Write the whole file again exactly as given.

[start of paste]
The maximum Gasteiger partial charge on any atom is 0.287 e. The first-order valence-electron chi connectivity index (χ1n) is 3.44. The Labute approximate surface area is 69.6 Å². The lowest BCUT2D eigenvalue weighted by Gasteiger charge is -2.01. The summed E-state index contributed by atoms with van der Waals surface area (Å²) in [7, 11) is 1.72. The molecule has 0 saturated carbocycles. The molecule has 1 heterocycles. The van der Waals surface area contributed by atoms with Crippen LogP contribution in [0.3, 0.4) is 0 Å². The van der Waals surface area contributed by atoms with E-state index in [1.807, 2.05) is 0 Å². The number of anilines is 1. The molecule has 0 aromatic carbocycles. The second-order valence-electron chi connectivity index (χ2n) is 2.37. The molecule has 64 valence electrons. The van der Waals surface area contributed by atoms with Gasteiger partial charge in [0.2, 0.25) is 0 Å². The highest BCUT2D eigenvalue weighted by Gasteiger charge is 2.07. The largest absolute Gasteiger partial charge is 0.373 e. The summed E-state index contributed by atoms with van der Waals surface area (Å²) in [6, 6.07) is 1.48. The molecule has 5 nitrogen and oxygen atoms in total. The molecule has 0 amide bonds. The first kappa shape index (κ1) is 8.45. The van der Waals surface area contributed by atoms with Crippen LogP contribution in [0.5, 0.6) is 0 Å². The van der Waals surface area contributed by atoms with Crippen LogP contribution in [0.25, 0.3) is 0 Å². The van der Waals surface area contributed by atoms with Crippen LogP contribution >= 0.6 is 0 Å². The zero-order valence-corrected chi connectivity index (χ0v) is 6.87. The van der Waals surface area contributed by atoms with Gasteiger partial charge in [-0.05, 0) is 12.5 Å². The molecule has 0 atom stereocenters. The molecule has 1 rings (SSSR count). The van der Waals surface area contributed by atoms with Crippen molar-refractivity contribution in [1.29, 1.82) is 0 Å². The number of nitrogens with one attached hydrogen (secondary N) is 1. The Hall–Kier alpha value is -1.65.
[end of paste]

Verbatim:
The maximum Gasteiger partial charge on any atom is 0.287 e. The first-order valence-electron chi connectivity index (χ1n) is 3.44. The Labute approximate surface area is 69.6 Å². The lowest BCUT2D eigenvalue weighted by Gasteiger charge is -2.01. The summed E-state index contributed by atoms with van der Waals surface area (Å²) in [7, 11) is 1.72. The molecule has 0 saturated carbocycles. The molecule has 1 heterocycles. The van der Waals surface area contributed by atoms with Crippen LogP contribution in [0.3, 0.4) is 0 Å². The van der Waals surface area contributed by atoms with E-state index in [1.807, 2.05) is 0 Å². The number of anilines is 1. The molecule has 0 aromatic carbocycles. The second-order valence-electron chi connectivity index (χ2n) is 2.37. The molecule has 64 valence electrons. The van der Waals surface area contributed by atoms with Gasteiger partial charge in [0.2, 0.25) is 0 Å². The highest BCUT2D eigenvalue weighted by Gasteiger charge is 2.07. The largest absolute Gasteiger partial charge is 0.373 e. The summed E-state index contributed by atoms with van der Waals surface area (Å²) in [6, 6.07) is 1.48. The molecule has 5 nitrogen and oxygen atoms in total. The molecule has 0 amide bonds. The first kappa shape index (κ1) is 8.45. The van der Waals surface area contributed by atoms with Crippen LogP contribution in [0.5, 0.6) is 0 Å². The van der Waals surface area contributed by atoms with Crippen LogP contribution in [0.25, 0.3) is 0 Å². The van der Waals surface area contributed by atoms with Crippen LogP contribution >= 0.6 is 0 Å². The zero-order valence-corrected chi connectivity index (χ0v) is 6.87. The van der Waals surface area contributed by atoms with Gasteiger partial charge in [-0.05, 0) is 12.5 Å². The molecule has 0 atom stereocenters. The molecule has 1 rings (SSSR count). The van der Waals surface area contributed by atoms with Crippen molar-refractivity contribution in [1.29, 1.82) is 0 Å². The number of nitrogens with one attached hydrogen (secondary N) is 1. The Hall–Kier alpha value is -1.65.